The Universal UV is a solid, all around aging lamp and we sell plenty of them for that purpose. They are less expensive when buying 4 or more, they are easier to work with in 32w fixtures, and they have a higher UVB ratio than the sun, making them particularly harsh, which is useful. They last around 1000 hours, depending on how often you cycle them. Overall intensity is similar to the SG lamps, but they cover a smaller area and last around 1/2 as long. It is a good lamp to just put in a standard lamp fixture for light to moderate duty, or where you need the highest UVB ratio. Because it works well in standard fixtures, it is easy to use.
The SG-1-40 is the premium lamp for this application. It has more peaks in the spectrum, a wider spectrum, and on average it approximates the sun better. It also lasts 1500-2000 hours, depending on how they are run. In particular, if you are aging wood, this is the best lamp you can get due to the spectrum and life. The primary benefit is for those who do higher volume or large quantities of work, as it is less expensive to operate.
Finishing violins or other instruments that do NOT use UV cure resin
We've done a lot of testing, and hands down, you want the SG-1 series lamps. The Universal UV
will work, the Curall 365
will work, but they pale in comparison to the SG lamps. Because we are dealing with thin wood and running the lights for long periods of time, we have found that using a medium power setup is best. It isn't quite as fast, but it is still very fast and will result in less heat building up in the chamber. The most common solution is using 12 lamps, although you can use less or more. 12 gives the best balance of exposure, and the ability to get maximum oxidation in less than a week, easily. Most violin makers use the 4 foot version of the lamp, and so many violin makers use our lamps, we have a special kit just for you. The Four bulb violin kit
is just what it says, a kit with 4 bulbs. If you want 8 or 12 or 16 lamps, just buy multiple kits. It has the lamps, the lamp holders and the ballast to power the bulbs at around 45W, which is in the sweet spot for these lamps. At this power, they also produce disproportionate UVA, which is what you want. The spectrum produced will make your violins look like they have been aged for over a decade, and give them a natural glow when used with linseed oil based resins.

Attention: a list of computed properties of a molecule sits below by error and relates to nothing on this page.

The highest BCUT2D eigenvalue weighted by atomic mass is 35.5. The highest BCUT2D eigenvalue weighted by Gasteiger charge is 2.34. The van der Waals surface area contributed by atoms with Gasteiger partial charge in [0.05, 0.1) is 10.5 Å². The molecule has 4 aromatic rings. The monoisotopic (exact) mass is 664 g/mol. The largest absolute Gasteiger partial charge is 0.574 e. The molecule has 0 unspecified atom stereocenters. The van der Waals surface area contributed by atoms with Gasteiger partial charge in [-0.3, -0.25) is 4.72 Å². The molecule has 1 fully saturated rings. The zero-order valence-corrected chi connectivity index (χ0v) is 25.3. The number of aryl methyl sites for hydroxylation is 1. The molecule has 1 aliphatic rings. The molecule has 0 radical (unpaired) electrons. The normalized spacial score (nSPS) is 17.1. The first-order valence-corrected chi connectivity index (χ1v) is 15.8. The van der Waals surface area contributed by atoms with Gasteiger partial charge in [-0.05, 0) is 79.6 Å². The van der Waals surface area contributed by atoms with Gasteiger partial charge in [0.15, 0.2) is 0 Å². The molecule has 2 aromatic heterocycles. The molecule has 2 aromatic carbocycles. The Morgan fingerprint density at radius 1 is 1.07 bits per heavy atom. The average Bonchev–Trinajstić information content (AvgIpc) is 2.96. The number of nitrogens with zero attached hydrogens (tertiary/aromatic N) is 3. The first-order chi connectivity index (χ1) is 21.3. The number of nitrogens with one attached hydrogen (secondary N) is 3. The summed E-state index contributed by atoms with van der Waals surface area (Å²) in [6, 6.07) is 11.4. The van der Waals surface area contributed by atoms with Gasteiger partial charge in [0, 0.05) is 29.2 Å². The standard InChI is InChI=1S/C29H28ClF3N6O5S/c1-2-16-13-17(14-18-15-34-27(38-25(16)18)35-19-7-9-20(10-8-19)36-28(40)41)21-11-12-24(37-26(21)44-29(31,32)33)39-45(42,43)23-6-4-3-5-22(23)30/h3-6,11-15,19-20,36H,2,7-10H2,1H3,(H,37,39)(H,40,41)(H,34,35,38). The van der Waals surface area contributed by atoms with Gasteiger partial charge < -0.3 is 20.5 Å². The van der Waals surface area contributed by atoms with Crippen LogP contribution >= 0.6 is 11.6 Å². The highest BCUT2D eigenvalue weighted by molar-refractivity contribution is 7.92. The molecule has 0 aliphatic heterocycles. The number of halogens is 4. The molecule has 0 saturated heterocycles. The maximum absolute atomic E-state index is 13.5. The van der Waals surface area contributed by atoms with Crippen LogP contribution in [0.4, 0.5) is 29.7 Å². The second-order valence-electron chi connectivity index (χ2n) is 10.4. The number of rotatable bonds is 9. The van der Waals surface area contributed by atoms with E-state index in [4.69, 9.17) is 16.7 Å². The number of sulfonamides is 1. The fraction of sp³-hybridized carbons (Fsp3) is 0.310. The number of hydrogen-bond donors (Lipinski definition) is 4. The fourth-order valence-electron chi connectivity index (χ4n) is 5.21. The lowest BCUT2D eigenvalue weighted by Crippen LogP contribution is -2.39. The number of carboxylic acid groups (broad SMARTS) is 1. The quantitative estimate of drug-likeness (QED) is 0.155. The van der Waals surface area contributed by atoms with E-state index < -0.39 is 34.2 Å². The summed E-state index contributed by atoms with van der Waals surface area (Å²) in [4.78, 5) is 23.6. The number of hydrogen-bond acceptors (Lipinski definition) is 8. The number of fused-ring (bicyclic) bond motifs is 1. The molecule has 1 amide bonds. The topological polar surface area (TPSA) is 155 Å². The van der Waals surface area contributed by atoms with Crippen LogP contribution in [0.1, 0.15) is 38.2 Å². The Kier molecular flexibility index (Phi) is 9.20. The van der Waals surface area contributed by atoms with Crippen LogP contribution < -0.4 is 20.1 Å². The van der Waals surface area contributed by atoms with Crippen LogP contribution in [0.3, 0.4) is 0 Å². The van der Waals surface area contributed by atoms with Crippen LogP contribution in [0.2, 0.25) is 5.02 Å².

We recommend using a humidifier if you are going to first age the wood, before adding any oils, so the wood doesn't dry out, as the chamber can still get 90 degrees in most configurations, and dry out the wood.
Finishing guitars or other instruments that DO use UV cure resin
This is in some ways similar to the violin section above, except you are using actual UV cure resin. For your application, you want either the Curall 365
, or preferably the SG-1 series
, which comes in 4', 6' and 20" versions. You really want to use the SG lamps and SunHorse ballasts for these applications. If you are doing bolt on neck guitars, then the 4 foot lamps are fine. If you are doing neck through, then the 6 foot is required. They both cost the same, they both use the same ballast. There is an advantage to using the 6 foot lights, which is it allows you to get under the guitar better. The disadvantage is that shipping is higher, but not drastically so.
If you are a hobbyist and just want to experiment around, the Curall 365 is ok but slow. The problem is that guitars use much thicker finishes than most other applications, so it takes a lot of power to push though the finish and get the bottom of the layer cured right. If you use a very thick finish, you might think it is cured when it in fact is not: just the surface is cured. This is one of the challenges with thick finishes, as once the top coat is cured, it actually filters out the UV, making it harder to cure the lower portion. The only solution is time and patience.
Pool cues, fishing lures, other items under 4 foot long
We have many customers curing fishing lures and many customers curing pool cues, plus lots of other similar type items. It is one of the more popular applications. One of our customers sent us this design
he uses for fishing lures, but it would work for cues just as well. For cues, you can get by with 2 lamps if you are rotating the cue (very common practice to smooth out the finish), but we still strong recommend 4 lamps.